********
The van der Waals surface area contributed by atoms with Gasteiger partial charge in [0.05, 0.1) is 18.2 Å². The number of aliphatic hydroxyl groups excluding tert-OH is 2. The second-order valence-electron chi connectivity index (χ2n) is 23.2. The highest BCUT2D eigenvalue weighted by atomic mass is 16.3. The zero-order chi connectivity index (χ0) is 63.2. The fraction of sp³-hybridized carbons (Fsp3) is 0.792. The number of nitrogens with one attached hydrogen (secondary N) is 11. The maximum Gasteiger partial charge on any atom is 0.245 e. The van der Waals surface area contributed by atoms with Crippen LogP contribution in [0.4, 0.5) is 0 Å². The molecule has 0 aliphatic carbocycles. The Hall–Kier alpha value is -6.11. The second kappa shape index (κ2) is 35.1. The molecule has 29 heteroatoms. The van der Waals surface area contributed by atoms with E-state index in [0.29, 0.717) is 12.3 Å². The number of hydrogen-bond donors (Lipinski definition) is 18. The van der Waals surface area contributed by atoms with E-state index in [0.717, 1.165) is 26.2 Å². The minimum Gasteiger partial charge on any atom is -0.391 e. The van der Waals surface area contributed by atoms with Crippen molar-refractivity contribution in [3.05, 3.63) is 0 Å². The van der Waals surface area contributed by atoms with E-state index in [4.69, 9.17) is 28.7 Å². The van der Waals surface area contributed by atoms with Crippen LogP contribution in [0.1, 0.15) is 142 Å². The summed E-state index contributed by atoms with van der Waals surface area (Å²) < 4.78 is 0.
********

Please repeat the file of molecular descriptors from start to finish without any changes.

The van der Waals surface area contributed by atoms with Gasteiger partial charge in [0.05, 0.1) is 18.2 Å². The number of aliphatic hydroxyl groups excluding tert-OH is 2. The second-order valence-electron chi connectivity index (χ2n) is 23.2. The highest BCUT2D eigenvalue weighted by atomic mass is 16.3. The zero-order chi connectivity index (χ0) is 63.2. The fraction of sp³-hybridized carbons (Fsp3) is 0.792. The number of nitrogens with one attached hydrogen (secondary N) is 11. The maximum Gasteiger partial charge on any atom is 0.245 e. The van der Waals surface area contributed by atoms with Crippen LogP contribution in [0.4, 0.5) is 0 Å². The molecule has 0 aliphatic carbocycles. The Hall–Kier alpha value is -6.11. The second kappa shape index (κ2) is 35.1. The molecule has 29 heteroatoms. The van der Waals surface area contributed by atoms with E-state index in [0.29, 0.717) is 12.3 Å². The number of hydrogen-bond donors (Lipinski definition) is 18. The van der Waals surface area contributed by atoms with E-state index in [0.717, 1.165) is 26.2 Å². The minimum Gasteiger partial charge on any atom is -0.391 e. The van der Waals surface area contributed by atoms with Crippen molar-refractivity contribution in [3.05, 3.63) is 0 Å². The van der Waals surface area contributed by atoms with E-state index in [4.69, 9.17) is 28.7 Å². The van der Waals surface area contributed by atoms with Crippen LogP contribution in [0.1, 0.15) is 142 Å². The summed E-state index contributed by atoms with van der Waals surface area (Å²) < 4.78 is 0.